Wildrose MLA presses ahead with seniors bill

Wildrose seniors critic Kerry Towle says seniors need a non-partisan advocate in their corner to help fight their battles.

Wildrose seniors critic Kerry Towle says seniors need a non-partisan advocate in their corner to help fight their battles.

That’s why she’s getting ready for second reading of her private member’s bill, the Seniors’ Advocate Act, to create an independent seniors’ advocate as an office of the legislature.

Second reading for Bill 208 is slated for Monday in the legislature. If time runs out that day, it may be held over until Nov. 2.

“(The province) created the Children’s and Youth Advocate and the purpose of that advocate was to help the vulnerable, help them navigate the system, and ensure the people in care are kept safe. I would argue that’s exactly the same argument that could be made for seniors,” Towle said.

The Innisfail-Sylvan Lake MLA said some will argue the Protection for Persons In Care Act should be enough.

But staff report directly to the Health minister so it’s not realistic that they would go against what the minister wants.

“People come to me because I’m the seniors critic. However, when I raise these issues with the minister of Health, inevitably his argument always is, ‘As member of the opposition you’re just making it worse than it is or that’s a one-off.’ ”

Towle said a seniors’ advocate would not answer to a provincial government department, just like the Children’s and Youth Advocate.

“It can be objective. It can find the weaknesses in the system, but it can also find the strengths. It has the ability to act on any complaint that it hears whether it be anonymous or identified. It has the ability to take the complaint directly from the senior, family member or even from the legislature.”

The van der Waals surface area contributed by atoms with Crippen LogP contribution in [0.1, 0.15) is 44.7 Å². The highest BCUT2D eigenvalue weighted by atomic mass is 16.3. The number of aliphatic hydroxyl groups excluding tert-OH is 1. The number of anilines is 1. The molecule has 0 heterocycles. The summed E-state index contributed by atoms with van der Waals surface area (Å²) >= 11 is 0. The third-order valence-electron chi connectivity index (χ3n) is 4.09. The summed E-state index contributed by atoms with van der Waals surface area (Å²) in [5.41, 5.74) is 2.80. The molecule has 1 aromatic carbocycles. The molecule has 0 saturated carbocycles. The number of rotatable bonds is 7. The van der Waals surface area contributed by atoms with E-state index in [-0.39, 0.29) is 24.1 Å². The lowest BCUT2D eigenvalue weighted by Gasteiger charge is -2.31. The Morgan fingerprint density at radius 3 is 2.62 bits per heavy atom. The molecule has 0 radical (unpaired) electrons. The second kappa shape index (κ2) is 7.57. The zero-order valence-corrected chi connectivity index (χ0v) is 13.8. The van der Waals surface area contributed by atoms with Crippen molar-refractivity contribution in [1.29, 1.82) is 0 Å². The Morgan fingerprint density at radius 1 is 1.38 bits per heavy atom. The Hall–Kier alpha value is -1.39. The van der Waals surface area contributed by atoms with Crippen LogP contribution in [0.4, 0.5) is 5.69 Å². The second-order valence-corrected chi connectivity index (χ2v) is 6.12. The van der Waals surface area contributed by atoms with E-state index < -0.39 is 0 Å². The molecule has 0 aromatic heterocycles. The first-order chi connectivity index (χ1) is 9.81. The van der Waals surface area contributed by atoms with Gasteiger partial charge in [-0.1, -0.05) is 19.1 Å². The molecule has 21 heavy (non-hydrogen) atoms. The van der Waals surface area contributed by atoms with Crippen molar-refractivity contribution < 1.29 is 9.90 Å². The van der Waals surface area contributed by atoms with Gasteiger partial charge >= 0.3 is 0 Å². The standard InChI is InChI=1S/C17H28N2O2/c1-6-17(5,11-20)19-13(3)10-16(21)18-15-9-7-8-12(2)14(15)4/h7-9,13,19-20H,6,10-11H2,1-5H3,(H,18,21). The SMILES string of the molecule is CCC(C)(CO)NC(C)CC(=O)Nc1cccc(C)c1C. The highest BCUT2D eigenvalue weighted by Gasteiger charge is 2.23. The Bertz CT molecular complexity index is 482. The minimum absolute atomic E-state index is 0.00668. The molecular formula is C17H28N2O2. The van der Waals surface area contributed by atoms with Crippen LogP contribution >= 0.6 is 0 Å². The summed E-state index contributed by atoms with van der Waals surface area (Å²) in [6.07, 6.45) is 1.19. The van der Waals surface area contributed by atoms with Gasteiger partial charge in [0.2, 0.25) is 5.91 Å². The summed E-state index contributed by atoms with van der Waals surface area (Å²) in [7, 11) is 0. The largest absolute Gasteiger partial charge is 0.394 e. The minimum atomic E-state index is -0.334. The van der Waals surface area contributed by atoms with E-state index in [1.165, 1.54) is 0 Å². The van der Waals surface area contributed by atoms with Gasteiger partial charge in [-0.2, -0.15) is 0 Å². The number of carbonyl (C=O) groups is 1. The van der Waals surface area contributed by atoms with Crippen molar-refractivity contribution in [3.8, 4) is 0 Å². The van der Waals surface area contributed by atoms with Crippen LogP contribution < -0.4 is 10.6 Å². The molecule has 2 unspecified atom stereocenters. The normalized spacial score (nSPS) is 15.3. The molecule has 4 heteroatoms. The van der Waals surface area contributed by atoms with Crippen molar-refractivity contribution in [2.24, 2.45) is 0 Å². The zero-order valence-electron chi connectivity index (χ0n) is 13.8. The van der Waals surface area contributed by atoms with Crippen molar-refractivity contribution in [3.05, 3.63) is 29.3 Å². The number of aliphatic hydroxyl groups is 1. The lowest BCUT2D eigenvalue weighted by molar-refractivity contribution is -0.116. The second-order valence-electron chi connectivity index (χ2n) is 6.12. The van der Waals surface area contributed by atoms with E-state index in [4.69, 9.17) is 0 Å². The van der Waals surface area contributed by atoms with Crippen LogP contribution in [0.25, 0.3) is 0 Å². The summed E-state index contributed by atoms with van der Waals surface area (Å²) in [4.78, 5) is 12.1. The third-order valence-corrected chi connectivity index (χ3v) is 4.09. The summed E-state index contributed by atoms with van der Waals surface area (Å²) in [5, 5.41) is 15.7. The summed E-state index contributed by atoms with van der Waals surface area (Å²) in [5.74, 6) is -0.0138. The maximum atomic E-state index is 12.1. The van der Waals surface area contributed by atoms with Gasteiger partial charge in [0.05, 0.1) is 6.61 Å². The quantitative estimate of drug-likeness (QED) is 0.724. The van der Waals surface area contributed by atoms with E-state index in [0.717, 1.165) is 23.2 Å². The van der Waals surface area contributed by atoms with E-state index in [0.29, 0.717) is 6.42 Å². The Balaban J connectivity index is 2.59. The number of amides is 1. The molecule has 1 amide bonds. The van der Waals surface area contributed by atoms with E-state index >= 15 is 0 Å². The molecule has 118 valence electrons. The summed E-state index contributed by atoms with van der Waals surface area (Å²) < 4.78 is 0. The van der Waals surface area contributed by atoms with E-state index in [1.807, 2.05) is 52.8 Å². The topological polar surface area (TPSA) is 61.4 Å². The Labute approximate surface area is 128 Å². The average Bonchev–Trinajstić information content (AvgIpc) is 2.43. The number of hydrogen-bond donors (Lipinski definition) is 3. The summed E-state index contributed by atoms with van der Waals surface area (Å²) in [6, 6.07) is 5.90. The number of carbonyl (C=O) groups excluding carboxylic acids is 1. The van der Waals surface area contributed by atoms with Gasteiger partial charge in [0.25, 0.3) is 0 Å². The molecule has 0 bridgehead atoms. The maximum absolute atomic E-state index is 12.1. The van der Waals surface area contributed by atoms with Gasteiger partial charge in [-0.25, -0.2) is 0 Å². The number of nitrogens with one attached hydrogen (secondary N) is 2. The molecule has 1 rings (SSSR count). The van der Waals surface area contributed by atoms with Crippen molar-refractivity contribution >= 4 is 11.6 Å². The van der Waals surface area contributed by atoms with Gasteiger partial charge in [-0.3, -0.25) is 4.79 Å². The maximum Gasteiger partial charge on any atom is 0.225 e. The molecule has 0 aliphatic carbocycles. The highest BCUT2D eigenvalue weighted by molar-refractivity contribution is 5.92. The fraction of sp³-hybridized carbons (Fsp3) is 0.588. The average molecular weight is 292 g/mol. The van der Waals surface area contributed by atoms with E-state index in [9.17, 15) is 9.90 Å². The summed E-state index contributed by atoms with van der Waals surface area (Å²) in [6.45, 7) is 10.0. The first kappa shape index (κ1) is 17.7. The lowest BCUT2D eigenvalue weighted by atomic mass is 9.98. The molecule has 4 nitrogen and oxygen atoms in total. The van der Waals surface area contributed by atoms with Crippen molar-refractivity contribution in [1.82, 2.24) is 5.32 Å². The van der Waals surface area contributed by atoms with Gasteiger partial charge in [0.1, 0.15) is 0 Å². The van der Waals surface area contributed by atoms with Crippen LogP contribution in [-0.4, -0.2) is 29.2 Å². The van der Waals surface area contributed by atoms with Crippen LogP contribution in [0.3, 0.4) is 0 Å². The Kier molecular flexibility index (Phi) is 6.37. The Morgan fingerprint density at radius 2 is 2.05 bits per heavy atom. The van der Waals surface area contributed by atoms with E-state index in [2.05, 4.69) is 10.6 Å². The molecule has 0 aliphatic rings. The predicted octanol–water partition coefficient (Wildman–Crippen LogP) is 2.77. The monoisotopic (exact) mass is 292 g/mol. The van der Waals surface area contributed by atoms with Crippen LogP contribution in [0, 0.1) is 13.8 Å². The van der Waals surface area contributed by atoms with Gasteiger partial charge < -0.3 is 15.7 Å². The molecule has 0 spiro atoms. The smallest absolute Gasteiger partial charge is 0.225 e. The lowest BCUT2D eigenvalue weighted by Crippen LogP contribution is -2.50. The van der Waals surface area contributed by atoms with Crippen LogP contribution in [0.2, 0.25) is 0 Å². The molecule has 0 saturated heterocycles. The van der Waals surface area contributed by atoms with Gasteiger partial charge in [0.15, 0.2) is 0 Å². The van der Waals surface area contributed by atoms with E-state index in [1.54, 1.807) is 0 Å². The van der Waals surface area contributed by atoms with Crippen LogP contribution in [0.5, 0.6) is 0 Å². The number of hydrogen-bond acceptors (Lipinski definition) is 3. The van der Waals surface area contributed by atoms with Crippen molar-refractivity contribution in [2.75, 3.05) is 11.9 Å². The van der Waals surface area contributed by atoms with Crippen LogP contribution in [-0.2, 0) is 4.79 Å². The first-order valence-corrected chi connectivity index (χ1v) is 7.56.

An advocate would have the ability to audit, investigate, provide recommendations to the legislature, and make its reports public, she said.

Seniors face difficult issues like Alberta Services’ “divorce-by-nursing-home” policy that allows married couples in long-term care to be split up. The distance that seniors can be separated has been reduced, but the policy should be scraped altogether. Getting more than one bath a week remains a problem for seniors in care despite the government’s promise of two baths a week, she said.

“It’s not reality. There’s not enough resources for front-line workers to do two baths a week,” Towle said.

The advocate could represent seniors from around the province in the legislature by highlighting policy problems and demanding timely solutions.

Other duties could include assisting in appeals or reviewing decisions relating to long-term care or residential care, representing seniors under the Adult Guardianship and Trusteeship Act, and advocating on other regulated matters.

The seniors’ advocate could also investigate any systemic issues arising from a serious injury.

Towle urges Albertans to contact their MLAs and get them to support Bill 208.

People can share their views on Bill 208 by emailing Innisfail.SylvanLake@assembly.ab.ca, by calling 1-888-655-2535, following her on Twitter, @KerryTowleMLA or on Facebook.

szielinski@bprda.wpengine.com

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